Supreme Court guts controversial immigration law
The Supreme Court Monday struck down most of a controversial Arizona immigration law in a split decision, while keeping its most hotly-contested provision in place.
The Court unanimously upheld the 2010 law’s centerpiece requiring that state law enforcement officials determine the immigration status of anyone they stop or arrest if there is reasonable suspicion to do so. Critics worry the provision will inevitably lead to racial profiling, calling it the “show me your papers” provision.
However, a majority of justices ruled that the law’s three other provisions, which would have imposed penalties on illegal immigrants for activities such as seeking work in Arizona, interfered with the federal government’s role in immigration.
“As a general rule, it is not a crime for a removable alien to be within the United States,” Justice Anthony Kennedy wrote for the majority.
The ruling is seen by many as a partial victory for President Barack Obama and the Justice Department, which opposed the controversial law and sued the state. Obama released a statement Monday praising the Court’s decision, while asking for more action from Congress on immigration.
“What this decision makes unmistakably clear is that Congress must act on comprehensive immigration reform,” Obama said in the statement. “A patchwork of state laws is not a solution to our broken immigration system — it’s part of the problem.”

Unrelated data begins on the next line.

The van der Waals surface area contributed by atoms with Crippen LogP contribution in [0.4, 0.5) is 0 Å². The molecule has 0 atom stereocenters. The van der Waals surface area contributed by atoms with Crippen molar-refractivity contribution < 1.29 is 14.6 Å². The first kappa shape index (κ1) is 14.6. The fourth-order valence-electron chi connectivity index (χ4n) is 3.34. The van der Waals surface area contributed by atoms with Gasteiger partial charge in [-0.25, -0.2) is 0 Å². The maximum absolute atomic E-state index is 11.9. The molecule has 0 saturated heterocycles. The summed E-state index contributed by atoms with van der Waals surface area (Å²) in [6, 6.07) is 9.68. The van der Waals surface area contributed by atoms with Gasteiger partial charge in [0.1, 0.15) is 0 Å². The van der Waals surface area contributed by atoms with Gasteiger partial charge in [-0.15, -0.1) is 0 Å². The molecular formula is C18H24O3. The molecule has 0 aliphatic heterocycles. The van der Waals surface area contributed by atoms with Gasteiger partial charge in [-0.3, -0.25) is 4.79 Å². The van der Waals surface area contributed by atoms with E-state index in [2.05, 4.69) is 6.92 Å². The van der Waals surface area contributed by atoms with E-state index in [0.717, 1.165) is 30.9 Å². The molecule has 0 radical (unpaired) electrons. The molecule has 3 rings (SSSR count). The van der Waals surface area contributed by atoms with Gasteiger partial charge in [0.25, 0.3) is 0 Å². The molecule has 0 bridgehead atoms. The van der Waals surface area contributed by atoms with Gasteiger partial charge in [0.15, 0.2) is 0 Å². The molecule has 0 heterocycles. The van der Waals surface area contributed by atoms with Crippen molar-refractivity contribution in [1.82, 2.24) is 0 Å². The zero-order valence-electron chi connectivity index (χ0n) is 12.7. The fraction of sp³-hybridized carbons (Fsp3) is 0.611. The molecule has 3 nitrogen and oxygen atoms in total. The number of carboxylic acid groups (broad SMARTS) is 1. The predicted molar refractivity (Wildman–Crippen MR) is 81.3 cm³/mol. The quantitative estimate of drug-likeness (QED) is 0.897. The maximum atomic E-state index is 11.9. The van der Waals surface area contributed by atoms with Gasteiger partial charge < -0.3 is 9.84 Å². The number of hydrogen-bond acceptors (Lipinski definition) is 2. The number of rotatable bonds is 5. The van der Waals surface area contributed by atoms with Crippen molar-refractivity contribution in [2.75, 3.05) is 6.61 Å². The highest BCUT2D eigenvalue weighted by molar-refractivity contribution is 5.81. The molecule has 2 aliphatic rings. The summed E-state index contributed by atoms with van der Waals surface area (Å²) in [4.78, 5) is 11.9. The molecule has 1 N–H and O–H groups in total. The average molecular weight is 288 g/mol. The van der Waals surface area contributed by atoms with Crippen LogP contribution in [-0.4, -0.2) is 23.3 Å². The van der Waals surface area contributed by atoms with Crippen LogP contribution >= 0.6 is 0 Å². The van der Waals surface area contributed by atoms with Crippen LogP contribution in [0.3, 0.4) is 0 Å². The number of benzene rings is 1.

Obama, coming off the heels of his recent decision to stop deportations of illegal immigrants who came to America as children, also expressed reservations about the law’s upheld provision.
“No American should ever live under a cloud of suspicion just because of what they look like,” Obama said, adding that steps must be taken to ensure Arizona law enforcement officials respect “the civil rights of Americans.”
Presumptive Republican presidential nominee Mitt Romney told a crowd of Republican donors in Arizona Monday that he is disappointed in the ruling.
“I would have preferred to see the Supreme Court give more latitude to the states, not less,” Romney said.
Romney also said Obama is to blame for a broken immigration system.
“He had a Democrat House and a Democrat Senate but he didn’t (pass immigration reform),” Romney said. “Isn’t it time for the American people to ask him why?”
This is not the only controversial ruling expected from the Supreme Court this week. A decision on the constitutionality of Obama’s signature health care reform law is expected on Thursday.
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